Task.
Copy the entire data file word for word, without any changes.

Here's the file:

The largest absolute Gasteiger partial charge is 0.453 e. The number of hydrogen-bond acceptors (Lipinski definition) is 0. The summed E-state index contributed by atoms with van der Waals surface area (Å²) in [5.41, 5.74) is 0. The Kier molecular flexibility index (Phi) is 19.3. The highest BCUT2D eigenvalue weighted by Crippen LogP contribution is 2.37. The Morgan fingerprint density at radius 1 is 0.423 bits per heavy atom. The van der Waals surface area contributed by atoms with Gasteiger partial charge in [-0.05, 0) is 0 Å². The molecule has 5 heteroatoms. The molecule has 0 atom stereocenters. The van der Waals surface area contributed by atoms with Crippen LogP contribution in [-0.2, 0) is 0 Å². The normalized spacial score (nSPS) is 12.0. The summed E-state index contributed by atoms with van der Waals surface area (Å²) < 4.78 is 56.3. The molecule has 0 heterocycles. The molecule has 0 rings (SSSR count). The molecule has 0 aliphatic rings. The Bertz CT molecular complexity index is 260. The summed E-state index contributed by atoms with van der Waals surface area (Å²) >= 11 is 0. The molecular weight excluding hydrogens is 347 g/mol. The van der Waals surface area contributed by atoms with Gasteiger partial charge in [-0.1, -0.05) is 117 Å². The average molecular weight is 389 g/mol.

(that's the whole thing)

The largest absolute Gasteiger partial charge is 0.453 e. The number of hydrogen-bond acceptors (Lipinski definition) is 0. The summed E-state index contributed by atoms with van der Waals surface area (Å²) in [5.41, 5.74) is 0. The Kier molecular flexibility index (Phi) is 19.3. The highest BCUT2D eigenvalue weighted by Crippen LogP contribution is 2.37. The Morgan fingerprint density at radius 1 is 0.423 bits per heavy atom. The van der Waals surface area contributed by atoms with Gasteiger partial charge in [-0.05, 0) is 0 Å². The molecule has 5 heteroatoms. The molecule has 0 atom stereocenters. The van der Waals surface area contributed by atoms with Crippen LogP contribution in [-0.2, 0) is 0 Å². The normalized spacial score (nSPS) is 12.0. The summed E-state index contributed by atoms with van der Waals surface area (Å²) < 4.78 is 56.3. The molecule has 0 heterocycles. The molecule has 0 rings (SSSR count). The molecule has 0 aliphatic rings. The Bertz CT molecular complexity index is 260. The summed E-state index contributed by atoms with van der Waals surface area (Å²) >= 11 is 0. The molecular weight excluding hydrogens is 347 g/mol. The van der Waals surface area contributed by atoms with Gasteiger partial charge in [-0.1, -0.05) is 117 Å². The average molecular weight is 389 g/mol.